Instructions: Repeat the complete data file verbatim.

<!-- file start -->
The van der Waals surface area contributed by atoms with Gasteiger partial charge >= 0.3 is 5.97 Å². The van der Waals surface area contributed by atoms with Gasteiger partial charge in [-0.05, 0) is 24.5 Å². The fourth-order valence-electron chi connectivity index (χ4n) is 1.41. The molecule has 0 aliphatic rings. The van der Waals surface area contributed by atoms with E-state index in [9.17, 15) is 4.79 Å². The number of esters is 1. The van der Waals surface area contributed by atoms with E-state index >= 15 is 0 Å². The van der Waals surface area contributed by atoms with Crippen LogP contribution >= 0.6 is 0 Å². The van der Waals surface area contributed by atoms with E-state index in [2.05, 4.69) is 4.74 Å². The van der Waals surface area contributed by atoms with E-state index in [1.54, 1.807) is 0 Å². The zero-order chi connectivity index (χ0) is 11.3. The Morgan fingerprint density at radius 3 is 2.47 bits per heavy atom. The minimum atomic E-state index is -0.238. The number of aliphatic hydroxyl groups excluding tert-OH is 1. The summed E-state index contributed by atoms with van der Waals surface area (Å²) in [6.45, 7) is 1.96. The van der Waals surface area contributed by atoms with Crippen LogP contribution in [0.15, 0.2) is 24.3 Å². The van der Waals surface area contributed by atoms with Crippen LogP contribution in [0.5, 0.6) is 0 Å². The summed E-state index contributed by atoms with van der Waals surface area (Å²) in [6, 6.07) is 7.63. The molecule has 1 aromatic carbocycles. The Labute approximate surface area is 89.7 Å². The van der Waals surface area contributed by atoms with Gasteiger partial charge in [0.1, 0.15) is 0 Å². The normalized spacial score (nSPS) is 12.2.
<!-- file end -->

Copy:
The van der Waals surface area contributed by atoms with Gasteiger partial charge >= 0.3 is 5.97 Å². The van der Waals surface area contributed by atoms with Gasteiger partial charge in [-0.05, 0) is 24.5 Å². The fourth-order valence-electron chi connectivity index (χ4n) is 1.41. The molecule has 0 aliphatic rings. The van der Waals surface area contributed by atoms with E-state index in [9.17, 15) is 4.79 Å². The number of esters is 1. The van der Waals surface area contributed by atoms with E-state index >= 15 is 0 Å². The van der Waals surface area contributed by atoms with Crippen LogP contribution >= 0.6 is 0 Å². The van der Waals surface area contributed by atoms with E-state index in [2.05, 4.69) is 4.74 Å². The van der Waals surface area contributed by atoms with E-state index in [1.54, 1.807) is 0 Å². The zero-order chi connectivity index (χ0) is 11.3. The Morgan fingerprint density at radius 3 is 2.47 bits per heavy atom. The minimum atomic E-state index is -0.238. The number of aliphatic hydroxyl groups excluding tert-OH is 1. The summed E-state index contributed by atoms with van der Waals surface area (Å²) in [6.45, 7) is 1.96. The van der Waals surface area contributed by atoms with Crippen LogP contribution in [0.15, 0.2) is 24.3 Å². The van der Waals surface area contributed by atoms with Crippen LogP contribution in [0.5, 0.6) is 0 Å². The summed E-state index contributed by atoms with van der Waals surface area (Å²) in [6, 6.07) is 7.63. The molecule has 1 aromatic carbocycles. The Labute approximate surface area is 89.7 Å². The van der Waals surface area contributed by atoms with Gasteiger partial charge in [0.1, 0.15) is 0 Å². The normalized spacial score (nSPS) is 12.2.